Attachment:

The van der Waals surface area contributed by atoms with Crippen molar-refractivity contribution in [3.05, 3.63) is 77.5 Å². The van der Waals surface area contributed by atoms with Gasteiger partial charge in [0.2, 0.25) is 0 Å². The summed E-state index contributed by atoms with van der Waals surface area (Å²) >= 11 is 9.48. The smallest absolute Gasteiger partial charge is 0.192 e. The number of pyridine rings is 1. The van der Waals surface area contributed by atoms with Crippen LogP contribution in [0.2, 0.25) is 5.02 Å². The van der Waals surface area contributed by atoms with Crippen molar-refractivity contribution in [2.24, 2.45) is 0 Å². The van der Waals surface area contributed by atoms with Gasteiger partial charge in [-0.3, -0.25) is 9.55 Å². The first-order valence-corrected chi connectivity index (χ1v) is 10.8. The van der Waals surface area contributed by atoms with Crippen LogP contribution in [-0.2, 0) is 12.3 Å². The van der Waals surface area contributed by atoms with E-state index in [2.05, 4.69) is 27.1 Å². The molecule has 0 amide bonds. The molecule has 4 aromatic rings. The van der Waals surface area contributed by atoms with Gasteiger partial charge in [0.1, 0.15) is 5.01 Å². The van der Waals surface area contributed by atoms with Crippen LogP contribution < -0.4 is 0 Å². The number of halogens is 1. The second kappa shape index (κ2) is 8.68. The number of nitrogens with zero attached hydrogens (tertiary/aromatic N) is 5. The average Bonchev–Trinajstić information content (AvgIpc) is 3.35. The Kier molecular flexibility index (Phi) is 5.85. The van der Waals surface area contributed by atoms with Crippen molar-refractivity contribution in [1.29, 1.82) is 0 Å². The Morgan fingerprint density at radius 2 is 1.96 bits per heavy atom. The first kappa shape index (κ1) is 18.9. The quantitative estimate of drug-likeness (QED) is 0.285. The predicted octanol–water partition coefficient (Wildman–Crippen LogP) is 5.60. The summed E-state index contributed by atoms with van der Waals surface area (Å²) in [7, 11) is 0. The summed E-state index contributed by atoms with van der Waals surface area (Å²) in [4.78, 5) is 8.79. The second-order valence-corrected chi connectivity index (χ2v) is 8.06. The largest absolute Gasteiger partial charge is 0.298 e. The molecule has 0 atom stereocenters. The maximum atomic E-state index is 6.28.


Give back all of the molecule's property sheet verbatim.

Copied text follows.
The van der Waals surface area contributed by atoms with Crippen molar-refractivity contribution in [3.05, 3.63) is 77.5 Å². The van der Waals surface area contributed by atoms with Gasteiger partial charge in [0.2, 0.25) is 0 Å². The summed E-state index contributed by atoms with van der Waals surface area (Å²) >= 11 is 9.48. The smallest absolute Gasteiger partial charge is 0.192 e. The number of pyridine rings is 1. The van der Waals surface area contributed by atoms with Crippen LogP contribution in [0.2, 0.25) is 5.02 Å². The van der Waals surface area contributed by atoms with Crippen molar-refractivity contribution in [2.24, 2.45) is 0 Å². The van der Waals surface area contributed by atoms with Gasteiger partial charge in [-0.3, -0.25) is 9.55 Å². The first-order valence-corrected chi connectivity index (χ1v) is 10.8. The van der Waals surface area contributed by atoms with Crippen LogP contribution in [-0.2, 0) is 12.3 Å². The van der Waals surface area contributed by atoms with E-state index in [2.05, 4.69) is 27.1 Å². The molecule has 0 amide bonds. The molecule has 4 aromatic rings. The van der Waals surface area contributed by atoms with Gasteiger partial charge in [0.1, 0.15) is 5.01 Å². The van der Waals surface area contributed by atoms with Crippen LogP contribution < -0.4 is 0 Å². The number of halogens is 1. The second kappa shape index (κ2) is 8.68. The number of nitrogens with zero attached hydrogens (tertiary/aromatic N) is 5. The average Bonchev–Trinajstić information content (AvgIpc) is 3.35. The Kier molecular flexibility index (Phi) is 5.85. The van der Waals surface area contributed by atoms with Crippen molar-refractivity contribution in [1.29, 1.82) is 0 Å². The Morgan fingerprint density at radius 2 is 1.96 bits per heavy atom. The first kappa shape index (κ1) is 18.9. The quantitative estimate of drug-likeness (QED) is 0.285. The predicted octanol–water partition coefficient (Wildman–Crippen LogP) is 5.60. The summed E-state index contributed by atoms with van der Waals surface area (Å²) in [7, 11) is 0. The summed E-state index contributed by atoms with van der Waals surface area (Å²) in [4.78, 5) is 8.79. The second-order valence-corrected chi connectivity index (χ2v) is 8.06. The largest absolute Gasteiger partial charge is 0.298 e. The molecule has 0 atom stereocenters. The maximum atomic E-state index is 6.28.